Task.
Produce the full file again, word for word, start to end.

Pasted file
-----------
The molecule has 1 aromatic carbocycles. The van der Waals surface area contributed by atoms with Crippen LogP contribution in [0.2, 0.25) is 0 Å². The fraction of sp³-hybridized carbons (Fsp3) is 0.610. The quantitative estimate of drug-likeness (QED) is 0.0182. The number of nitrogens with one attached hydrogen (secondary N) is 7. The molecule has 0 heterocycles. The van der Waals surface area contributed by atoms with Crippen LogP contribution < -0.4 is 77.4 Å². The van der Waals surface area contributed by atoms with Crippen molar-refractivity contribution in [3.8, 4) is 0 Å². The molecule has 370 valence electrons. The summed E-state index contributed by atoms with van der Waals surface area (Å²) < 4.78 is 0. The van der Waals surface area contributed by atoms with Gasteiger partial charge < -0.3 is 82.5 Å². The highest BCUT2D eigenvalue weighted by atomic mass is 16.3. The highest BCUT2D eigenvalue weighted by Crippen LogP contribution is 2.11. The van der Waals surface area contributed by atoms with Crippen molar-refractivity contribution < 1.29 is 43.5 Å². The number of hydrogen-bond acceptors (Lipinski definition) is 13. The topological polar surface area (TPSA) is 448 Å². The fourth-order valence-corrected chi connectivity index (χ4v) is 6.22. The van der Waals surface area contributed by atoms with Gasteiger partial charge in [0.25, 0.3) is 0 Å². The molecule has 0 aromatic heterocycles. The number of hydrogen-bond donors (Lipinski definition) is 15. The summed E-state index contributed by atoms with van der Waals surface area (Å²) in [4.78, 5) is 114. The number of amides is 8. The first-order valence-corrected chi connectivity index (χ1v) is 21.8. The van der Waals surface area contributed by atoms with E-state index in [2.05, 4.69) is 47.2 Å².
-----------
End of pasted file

The molecule has 1 aromatic carbocycles. The van der Waals surface area contributed by atoms with Crippen LogP contribution in [0.2, 0.25) is 0 Å². The fraction of sp³-hybridized carbons (Fsp3) is 0.610. The quantitative estimate of drug-likeness (QED) is 0.0182. The number of nitrogens with one attached hydrogen (secondary N) is 7. The molecule has 0 heterocycles. The van der Waals surface area contributed by atoms with Crippen LogP contribution < -0.4 is 77.4 Å². The van der Waals surface area contributed by atoms with Crippen molar-refractivity contribution in [3.8, 4) is 0 Å². The molecule has 370 valence electrons. The summed E-state index contributed by atoms with van der Waals surface area (Å²) < 4.78 is 0. The van der Waals surface area contributed by atoms with Gasteiger partial charge < -0.3 is 82.5 Å². The highest BCUT2D eigenvalue weighted by atomic mass is 16.3. The highest BCUT2D eigenvalue weighted by Crippen LogP contribution is 2.11. The van der Waals surface area contributed by atoms with Crippen molar-refractivity contribution < 1.29 is 43.5 Å². The number of hydrogen-bond acceptors (Lipinski definition) is 13. The topological polar surface area (TPSA) is 448 Å². The fourth-order valence-corrected chi connectivity index (χ4v) is 6.22. The van der Waals surface area contributed by atoms with Gasteiger partial charge in [0.25, 0.3) is 0 Å². The molecule has 0 aromatic heterocycles. The number of hydrogen-bond donors (Lipinski definition) is 15. The summed E-state index contributed by atoms with van der Waals surface area (Å²) in [4.78, 5) is 114. The number of amides is 8. The first-order valence-corrected chi connectivity index (χ1v) is 21.8. The van der Waals surface area contributed by atoms with E-state index in [2.05, 4.69) is 47.2 Å².